After the explosion of the cherry blossoms, magnolias, serviceberries, catalpas, and other showy flowers, summer often feels like an aesthetic drought because most of the trees are done blooming. But there is a subtle beauty that will never leave you once you notice it. Young leaves coming through in mid to late spring, throughout the summer, with second flushes, and the fully formed leaves are a wonder to behold. Green is a deceptive color, as it often blends with its surroundings, but the shapes of leaves are just as diverse as flowers in their creativity.
Early emerging leaves, and leaves that come to trees as they go through multiple flushes of leaves (like black cherry (Prunus serotina), for example, whose early leaves are often defoliated by tent caterpillars) are little works of art. Oak leaves in large masses are impressive on the tree, but every large oak leaf starts out as an intense concentrated red (see the young white oak (Quercus alba) leaves on the right). These leaves have significant amounts of anthocyanins, natural chemicals that act as sunscreen, giving it the color. These colors dominate before the green chlorophyll, the pigments that help in converting sunlight into food, takes over.
Other leaves are fascinating for how they unfold. The cat-face-shaped Tuliptree (Liriodendron tulipifera, on the left) leaves are folded up in a tiny package, released with the early flowers, and unfolding over several weeks in spring, before starting to develop. This efficiency in packaging is unrivaled in even the most efficient engineered electronics packaging, and surpasses it in elegance.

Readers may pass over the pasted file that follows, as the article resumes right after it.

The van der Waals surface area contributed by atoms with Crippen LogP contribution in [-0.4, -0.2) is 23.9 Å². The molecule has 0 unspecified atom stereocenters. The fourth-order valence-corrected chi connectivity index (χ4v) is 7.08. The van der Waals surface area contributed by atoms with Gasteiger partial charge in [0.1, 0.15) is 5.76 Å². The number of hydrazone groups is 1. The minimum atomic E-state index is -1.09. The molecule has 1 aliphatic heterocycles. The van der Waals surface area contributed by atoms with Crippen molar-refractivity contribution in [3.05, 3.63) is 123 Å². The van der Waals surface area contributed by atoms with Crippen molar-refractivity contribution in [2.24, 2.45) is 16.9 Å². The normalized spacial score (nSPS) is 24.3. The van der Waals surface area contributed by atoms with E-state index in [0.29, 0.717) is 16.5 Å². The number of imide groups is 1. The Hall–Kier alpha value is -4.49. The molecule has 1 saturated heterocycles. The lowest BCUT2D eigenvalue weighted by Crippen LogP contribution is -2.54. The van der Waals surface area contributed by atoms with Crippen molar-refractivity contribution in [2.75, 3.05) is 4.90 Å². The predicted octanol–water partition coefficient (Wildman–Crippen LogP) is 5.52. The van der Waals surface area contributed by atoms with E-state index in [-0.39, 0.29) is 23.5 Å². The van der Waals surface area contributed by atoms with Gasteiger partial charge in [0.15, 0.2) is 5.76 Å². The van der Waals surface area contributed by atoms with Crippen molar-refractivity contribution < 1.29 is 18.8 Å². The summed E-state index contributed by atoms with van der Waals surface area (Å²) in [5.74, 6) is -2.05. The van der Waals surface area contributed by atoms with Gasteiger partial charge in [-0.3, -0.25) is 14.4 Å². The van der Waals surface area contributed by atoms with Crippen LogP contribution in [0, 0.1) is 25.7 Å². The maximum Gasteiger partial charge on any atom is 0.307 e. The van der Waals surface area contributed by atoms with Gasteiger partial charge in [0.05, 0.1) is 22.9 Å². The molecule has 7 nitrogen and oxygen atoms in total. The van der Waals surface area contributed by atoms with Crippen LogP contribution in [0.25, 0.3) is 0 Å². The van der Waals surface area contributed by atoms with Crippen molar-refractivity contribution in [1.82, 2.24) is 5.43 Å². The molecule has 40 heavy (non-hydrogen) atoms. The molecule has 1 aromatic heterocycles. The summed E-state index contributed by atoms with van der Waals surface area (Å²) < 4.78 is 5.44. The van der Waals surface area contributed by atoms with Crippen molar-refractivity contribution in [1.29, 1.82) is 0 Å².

Nature keeps it weird
Even after the young leaves unfold acrobatically, they remain their mysterious shapes and continue to astound us in their diversity. One of my favorites remains the versatile Sassafras (Sassafras albidum). A tree historically used to create flavors in root beer, as well as medicinal applications, the leaves have a variety of mitten and heart shapes. The picture on the right shows some of the red the leaves also hold onto throughout the season, and the more regular shape they hold.
One of the most recognizable leaf shapes is the non-native Ginkgo (Ginkgo biloba, on the left). This leaf shape often shows up in fashion patterns, jewelry designs, and more. While the tree is considered to be a living fossil (with no real wildlife value or typical ecological niche), it’s a great ornamental tree that is urban hardy, with fascinating leaf shapes, and an amazing fall color display. This tree is a conifer although it looks like a broadleaf tree. The conifer aspect is best displayed when it drops all of its leaves at the same time in the fall (common with deciduous conifers). Although it’s spindly branch shape, and elegant fan-shaped leaves remain throughout the year.
More on leaves.
This just highlights a handful of trees of the hundreds of trees native and planted in our area. Here are some great resources for exploring our tree diversity:
I’ve got my leaf, let’s go! – An online guide to find out what species of tree your leaf goes to
Leafsnap – A great local resource and free app for identifying leaves. The app does not always work, but the reference guide is impeccable.
Why leaves change color – learn about the colors hidden underneath the green.
Trees up close – A great book on appreciating the complexity of leaves and seeds